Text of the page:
VirR can be activated independently of VirS in presence of acetate
It has been demonstrated that acetyl phosphate can phosphorylate and activate several response regulators (such as CheY, PhoB or OmpR) in vitro (McCleary and Stock, 1994), although the role of this activation in vivo remains unclear. We investigated whether such a mechanism could be responsible for the partial activation of VirR in the ΔvirS strain. As shown above, because VirR is able to activate transcription of dlt, we used the pPdlt-gfp plasmid directly as a reporter of the activation of VirR inside the bacteria. When accumulating inside the bacteria, acetate is transformed into acetyl phosphate by the acetate kinase (McCleary and Stock, 1994). We used this property to increase the amount of acetyl phosphate in the bacteria, and inoculated bacteria in minimal medium (Fortineau et al., 2000) containing acetate or glucose (control) as carbon sources. As expected, EGD harbouring the pPdlt-gfp plasmid was brightly fluorescent in minimal medium containing either carbon sources as observed when this strain was grown in BHI (data not shown). Interestingly, the number of fluorescent ΔvirS+ pPdlt-gfp cells, showed a fourfold increase (from 3% to 12% of the bacterial population) in presence of acetate as compared with glucose. Thus, VirR can be activated in presence of acetate in the medium, most likely via production of acetyl phosphate inside the bacteria.
- Top of page
- Experimental procedures
- Supporting Information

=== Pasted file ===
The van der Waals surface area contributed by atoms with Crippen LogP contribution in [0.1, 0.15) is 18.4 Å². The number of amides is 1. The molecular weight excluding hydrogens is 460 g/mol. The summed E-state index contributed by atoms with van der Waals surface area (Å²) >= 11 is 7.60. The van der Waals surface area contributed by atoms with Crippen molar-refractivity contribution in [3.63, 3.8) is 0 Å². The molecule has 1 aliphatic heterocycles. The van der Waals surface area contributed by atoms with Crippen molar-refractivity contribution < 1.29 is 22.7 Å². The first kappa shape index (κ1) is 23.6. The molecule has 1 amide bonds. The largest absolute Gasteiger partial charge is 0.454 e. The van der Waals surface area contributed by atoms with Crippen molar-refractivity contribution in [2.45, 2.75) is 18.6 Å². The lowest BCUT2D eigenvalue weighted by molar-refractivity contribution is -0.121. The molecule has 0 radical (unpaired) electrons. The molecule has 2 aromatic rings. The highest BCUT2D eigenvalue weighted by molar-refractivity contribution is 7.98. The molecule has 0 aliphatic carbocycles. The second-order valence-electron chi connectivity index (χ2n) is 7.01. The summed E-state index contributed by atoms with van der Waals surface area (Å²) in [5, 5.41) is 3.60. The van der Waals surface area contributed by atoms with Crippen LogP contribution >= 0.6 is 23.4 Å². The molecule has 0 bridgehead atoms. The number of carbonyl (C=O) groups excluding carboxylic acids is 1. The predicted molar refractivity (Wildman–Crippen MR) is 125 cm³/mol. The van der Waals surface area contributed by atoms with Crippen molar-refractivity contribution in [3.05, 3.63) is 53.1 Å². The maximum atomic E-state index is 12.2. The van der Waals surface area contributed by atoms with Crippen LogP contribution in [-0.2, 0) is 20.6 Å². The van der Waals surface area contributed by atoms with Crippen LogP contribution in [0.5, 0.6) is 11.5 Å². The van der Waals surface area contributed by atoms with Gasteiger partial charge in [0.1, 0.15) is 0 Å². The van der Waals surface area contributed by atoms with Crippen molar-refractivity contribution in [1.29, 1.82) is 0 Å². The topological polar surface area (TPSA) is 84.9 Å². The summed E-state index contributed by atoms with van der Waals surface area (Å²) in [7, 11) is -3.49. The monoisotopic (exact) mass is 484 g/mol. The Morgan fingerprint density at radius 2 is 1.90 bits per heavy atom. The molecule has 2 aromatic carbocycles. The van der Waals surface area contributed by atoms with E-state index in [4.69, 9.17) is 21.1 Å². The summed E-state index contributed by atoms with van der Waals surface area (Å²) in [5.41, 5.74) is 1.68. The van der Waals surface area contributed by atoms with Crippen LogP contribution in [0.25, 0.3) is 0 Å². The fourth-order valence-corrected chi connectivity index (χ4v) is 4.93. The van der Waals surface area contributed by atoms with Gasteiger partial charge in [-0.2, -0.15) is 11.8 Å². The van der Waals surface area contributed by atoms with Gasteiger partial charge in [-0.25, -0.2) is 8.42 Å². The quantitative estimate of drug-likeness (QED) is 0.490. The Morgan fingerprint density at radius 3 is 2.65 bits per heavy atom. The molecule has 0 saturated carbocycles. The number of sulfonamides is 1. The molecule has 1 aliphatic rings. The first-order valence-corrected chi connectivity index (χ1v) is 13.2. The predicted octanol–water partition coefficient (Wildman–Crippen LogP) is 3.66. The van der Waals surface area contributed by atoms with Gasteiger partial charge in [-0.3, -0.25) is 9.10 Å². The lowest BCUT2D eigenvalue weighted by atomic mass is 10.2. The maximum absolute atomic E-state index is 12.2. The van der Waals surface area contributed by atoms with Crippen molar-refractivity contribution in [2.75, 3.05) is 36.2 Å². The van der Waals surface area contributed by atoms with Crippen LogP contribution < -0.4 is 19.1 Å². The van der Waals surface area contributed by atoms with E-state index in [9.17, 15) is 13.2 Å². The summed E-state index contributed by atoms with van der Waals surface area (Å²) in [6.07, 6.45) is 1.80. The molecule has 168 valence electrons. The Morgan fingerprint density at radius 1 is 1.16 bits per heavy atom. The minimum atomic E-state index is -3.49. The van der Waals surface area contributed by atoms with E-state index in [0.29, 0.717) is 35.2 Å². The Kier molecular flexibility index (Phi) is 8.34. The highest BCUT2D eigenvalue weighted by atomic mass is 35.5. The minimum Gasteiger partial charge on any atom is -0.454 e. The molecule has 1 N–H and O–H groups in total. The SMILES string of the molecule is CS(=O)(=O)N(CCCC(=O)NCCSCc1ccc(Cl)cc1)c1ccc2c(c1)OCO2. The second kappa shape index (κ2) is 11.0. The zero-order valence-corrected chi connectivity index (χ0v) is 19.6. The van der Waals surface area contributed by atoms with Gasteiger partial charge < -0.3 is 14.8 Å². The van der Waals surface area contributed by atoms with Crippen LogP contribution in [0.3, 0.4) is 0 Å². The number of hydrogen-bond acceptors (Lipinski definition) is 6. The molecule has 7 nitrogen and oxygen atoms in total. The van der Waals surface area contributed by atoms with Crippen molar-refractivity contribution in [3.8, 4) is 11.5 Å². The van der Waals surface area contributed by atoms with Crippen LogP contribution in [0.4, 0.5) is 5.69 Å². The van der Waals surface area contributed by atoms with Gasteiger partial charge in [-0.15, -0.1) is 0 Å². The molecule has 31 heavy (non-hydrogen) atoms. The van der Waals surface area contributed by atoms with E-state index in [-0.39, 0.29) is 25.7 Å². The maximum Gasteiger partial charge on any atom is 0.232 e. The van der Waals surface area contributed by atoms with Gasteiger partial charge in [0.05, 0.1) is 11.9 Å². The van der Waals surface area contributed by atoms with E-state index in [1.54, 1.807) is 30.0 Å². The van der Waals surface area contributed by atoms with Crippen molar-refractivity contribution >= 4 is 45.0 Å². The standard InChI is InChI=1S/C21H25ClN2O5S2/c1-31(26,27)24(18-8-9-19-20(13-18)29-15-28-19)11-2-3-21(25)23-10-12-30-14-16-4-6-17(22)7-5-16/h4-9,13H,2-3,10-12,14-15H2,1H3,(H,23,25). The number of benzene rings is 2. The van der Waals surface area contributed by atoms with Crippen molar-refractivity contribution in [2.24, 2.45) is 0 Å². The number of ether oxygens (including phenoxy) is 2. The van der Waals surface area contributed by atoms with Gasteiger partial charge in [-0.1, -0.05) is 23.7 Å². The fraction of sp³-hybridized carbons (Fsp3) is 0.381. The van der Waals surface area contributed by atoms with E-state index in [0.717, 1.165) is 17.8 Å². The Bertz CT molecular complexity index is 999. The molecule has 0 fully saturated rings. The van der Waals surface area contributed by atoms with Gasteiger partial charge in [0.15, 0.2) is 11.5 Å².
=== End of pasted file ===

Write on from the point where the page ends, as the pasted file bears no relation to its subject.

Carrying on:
In this work, we describe the identification and characterization of a new two-component system, VirR/VirS, involved in L. monocytogenes virulence. As revealed by a transcriptomic approach, the response regulator VirR positively controls the transcription of 12 genes. Among those, we found the dlt-operon which is involved in d-alanylation of cell wall teichoic acids (TAs) and LTAs. It has already been shown that the dlt-operon plays an important role for virulence in the L. monocytogenes strain LO28 (serotype 1/2c) (Abachin et al., 2002). In particular, it was shown that a dltA mutant in this background was severely affected in its adhesion to eukaryotic cells, as observed in this report for both the virR and virS mutants. However, we show here that the ΔdltA strain in an EGD background (serotype 1/2a), was less affected in its ability to spread and multiply within the spleen and liver of BALB/c mice than the ΔvirR isogenic strain (Fig. 2). Moreover, the EGDΔdltA strain was as efficient in entry into the Caco2 eukaryotic cell line as the parental EGD strain, as demonstrated by cell-culture invasion experiments (Fig. 4). Thus, our results clearly demonstrate that reduced expression of the dlt-operon in the virR mutant only partially explains the reduced virulence of this strain. The difference of virulence among dlt mutants in different L. monocytogenes serotypes highlights the absolute necessity to compare isogenic strains. VirR also activates the expression of a gene showing significant homology (39%) to the MprF protein of S. aureus and other bacterial species. Esterification of cell surface components with amino acids, such as lysinylation of phosphatidyl-glycerol (a major lipid of the bacterial membrane) by MprF, and also d-alanylation of cell wall TAs and LTAs by the dlt complex lead to a reduced negative charge of the bacterial surface. One of the consequences of this process is the repulsion of cationic peptides such as human defensins, which explains the susceptibility of dlt or mprF mutants of S. aureus to these bactericidal compounds (Peschel et al., 1999) (Peschel and Collins, 2001). Regulation of both dlt and mprF by VirR strongly suggests that one main role of the VirR/VirS system is to regulate resistance of L. monocytogenes to human defensins or to cationic peptides. Furthermore, a mass of recent reports has highlighted the role of surface components, e.g. LTAs and peptidoglycan, in the innate immune response through Toll-like receptors (Takeda and Akira, 2005). We speculate that the lack of LTAs modification in the virR mutant increases the innate immune response through TLR2 resulting in the earlier elimination of bacteria.